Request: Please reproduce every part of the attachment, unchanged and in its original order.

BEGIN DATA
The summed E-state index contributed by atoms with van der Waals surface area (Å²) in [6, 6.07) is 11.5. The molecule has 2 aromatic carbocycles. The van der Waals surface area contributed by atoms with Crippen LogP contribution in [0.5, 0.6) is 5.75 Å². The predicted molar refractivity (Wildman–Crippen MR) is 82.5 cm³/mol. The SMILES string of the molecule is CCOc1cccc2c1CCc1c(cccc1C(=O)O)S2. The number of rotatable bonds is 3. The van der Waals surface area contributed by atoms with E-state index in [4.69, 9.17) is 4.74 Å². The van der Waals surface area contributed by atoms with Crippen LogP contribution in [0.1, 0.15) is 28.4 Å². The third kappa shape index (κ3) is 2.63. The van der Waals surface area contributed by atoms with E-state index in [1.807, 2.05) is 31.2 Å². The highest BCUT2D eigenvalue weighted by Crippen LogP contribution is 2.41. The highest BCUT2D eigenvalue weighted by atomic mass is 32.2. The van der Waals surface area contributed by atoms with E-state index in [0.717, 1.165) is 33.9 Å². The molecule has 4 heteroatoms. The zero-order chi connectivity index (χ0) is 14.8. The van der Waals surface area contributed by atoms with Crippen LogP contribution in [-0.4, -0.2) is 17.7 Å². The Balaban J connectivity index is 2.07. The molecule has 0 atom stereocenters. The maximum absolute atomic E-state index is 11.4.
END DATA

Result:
The summed E-state index contributed by atoms with van der Waals surface area (Å²) in [6, 6.07) is 11.5. The molecule has 2 aromatic carbocycles. The van der Waals surface area contributed by atoms with Crippen LogP contribution in [0.5, 0.6) is 5.75 Å². The predicted molar refractivity (Wildman–Crippen MR) is 82.5 cm³/mol. The SMILES string of the molecule is CCOc1cccc2c1CCc1c(cccc1C(=O)O)S2. The number of rotatable bonds is 3. The van der Waals surface area contributed by atoms with E-state index in [4.69, 9.17) is 4.74 Å². The van der Waals surface area contributed by atoms with Crippen LogP contribution in [0.1, 0.15) is 28.4 Å². The third kappa shape index (κ3) is 2.63. The van der Waals surface area contributed by atoms with E-state index in [1.807, 2.05) is 31.2 Å². The highest BCUT2D eigenvalue weighted by Crippen LogP contribution is 2.41. The highest BCUT2D eigenvalue weighted by atomic mass is 32.2. The van der Waals surface area contributed by atoms with E-state index in [0.717, 1.165) is 33.9 Å². The molecule has 4 heteroatoms. The zero-order chi connectivity index (χ0) is 14.8. The van der Waals surface area contributed by atoms with Crippen LogP contribution in [-0.4, -0.2) is 17.7 Å². The Balaban J connectivity index is 2.07. The molecule has 0 atom stereocenters. The maximum absolute atomic E-state index is 11.4.